Microsoft launched a new transcription service for its online version of Word this week. Transcribe in Word allows users to record live conversations with multiple speakers or upload prerecorded audio or even video files.
Transcription of live conversations takes place in the background and is generally completely quickly. Recordings may be made through a speakerphone, desktop microphone, built-in laptop microphone or through a device’s audio output for such sources as YouTube videos or online podcasts. Prerecorded material takes longer to transcribe.
The transcribed text runs along the right side of a Word document, and snippets may be inserted into the document with a simple click. Transcribe for Word distinguishes one voice from another and labels each snippet by speaker. All transcribed segments are time-stamped, making it especially convenient for reporters interviewing a subject or students recording an instructor to quickly and easily locate highlights of their conversations. Editing of transcribed text can be done on the fly.
As Microsoft’s group program manager Dan Parish explained, “Your transcript will appear alongside the Word document, along with the recording, which enables you to leverage your transcript to create great content in the way that is best for you. Say you want to pull the perfect quote from an interview to support the main point of your story—just click the plus icon on any line of the transcript and voila, the exact quote is inserted.”
The service is currently available only to Microsoft 365 subscribers using the online version of Word. An annual subscription for the single-user version of Microsoft 365 is $69.99; the family version is $99.99. Microsoft aims to make the new feature available on phones and tablets before 2021. It did not mention plans for inclusion on desktop apps.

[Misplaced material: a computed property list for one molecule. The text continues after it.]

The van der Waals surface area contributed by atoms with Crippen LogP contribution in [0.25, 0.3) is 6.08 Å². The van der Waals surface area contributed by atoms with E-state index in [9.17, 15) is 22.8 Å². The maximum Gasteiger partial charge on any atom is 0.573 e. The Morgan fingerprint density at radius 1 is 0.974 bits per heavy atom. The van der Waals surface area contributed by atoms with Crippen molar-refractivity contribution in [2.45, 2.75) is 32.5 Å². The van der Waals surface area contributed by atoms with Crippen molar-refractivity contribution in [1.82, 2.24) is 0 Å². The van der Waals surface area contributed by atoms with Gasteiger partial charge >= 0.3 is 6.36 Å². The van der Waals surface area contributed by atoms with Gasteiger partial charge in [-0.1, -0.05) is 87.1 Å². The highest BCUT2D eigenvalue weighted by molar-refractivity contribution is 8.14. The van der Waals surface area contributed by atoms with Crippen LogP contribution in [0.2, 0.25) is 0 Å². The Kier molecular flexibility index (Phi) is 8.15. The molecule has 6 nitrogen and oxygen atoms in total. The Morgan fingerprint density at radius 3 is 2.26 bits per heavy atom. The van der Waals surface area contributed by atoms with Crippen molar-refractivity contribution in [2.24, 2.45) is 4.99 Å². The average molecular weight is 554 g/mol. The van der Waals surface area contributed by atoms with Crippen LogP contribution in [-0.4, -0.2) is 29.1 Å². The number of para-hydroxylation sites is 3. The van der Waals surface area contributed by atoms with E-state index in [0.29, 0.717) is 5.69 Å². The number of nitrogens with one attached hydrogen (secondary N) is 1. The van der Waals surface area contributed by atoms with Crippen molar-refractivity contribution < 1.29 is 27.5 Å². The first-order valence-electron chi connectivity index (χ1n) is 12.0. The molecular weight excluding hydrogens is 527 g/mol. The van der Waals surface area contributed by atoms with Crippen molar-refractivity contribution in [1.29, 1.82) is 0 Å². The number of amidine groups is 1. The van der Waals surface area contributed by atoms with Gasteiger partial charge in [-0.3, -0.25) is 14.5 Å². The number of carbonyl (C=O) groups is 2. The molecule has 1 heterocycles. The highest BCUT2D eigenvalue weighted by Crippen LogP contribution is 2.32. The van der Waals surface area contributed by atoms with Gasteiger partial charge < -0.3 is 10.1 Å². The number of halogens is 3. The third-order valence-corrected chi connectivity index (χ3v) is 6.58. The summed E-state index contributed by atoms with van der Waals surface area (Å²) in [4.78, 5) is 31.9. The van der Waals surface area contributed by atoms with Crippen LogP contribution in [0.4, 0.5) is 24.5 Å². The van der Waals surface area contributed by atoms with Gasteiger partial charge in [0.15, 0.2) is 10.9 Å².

There is no limit to the number of hours permitted for live audio transcription. But prerecorded audio files are capped at five hours a month. Such files may not exceed 200MB and must be in MP3, WAV, M4A or MP4 format.
Microsoft also unveiled new dictation features that give users more control when editing and formatting dictated text. Users can now say commands such as “Bold last sentence” or “Start numbered list.” And it understands natural language commands, so, for instance, if a user forgets the term “ellipsis,” saying “dot, dot, dot” instead will get the job done. The same with “and sign” instead of the formal term “ampersand.”
Also conveniently, the new Dictation features simplify the sometimes challenging problem of clearly uttering possessives. Instead of struggling with “James’s” song, the speaker need only say, “James apostrophe-s song.”
Users can also add emojis to their text.
The enhanced features are free to Web and mobile users of Word. Versions for desktop and Mac users are due by the end of the year.
Transcribe in Word competes with the popular app Otter, which offer a real-time streaming transcription service with searchable notes, audio and images. A limited version is free, while more advanced features are included in monthly subscriptions of $8.33 and $20. Otter’s maximum time for uploaded audio files is 10 hours monthly, twice that of Transcribe for Word. Google dictation offers a free transcription tool for its Chrome browsers.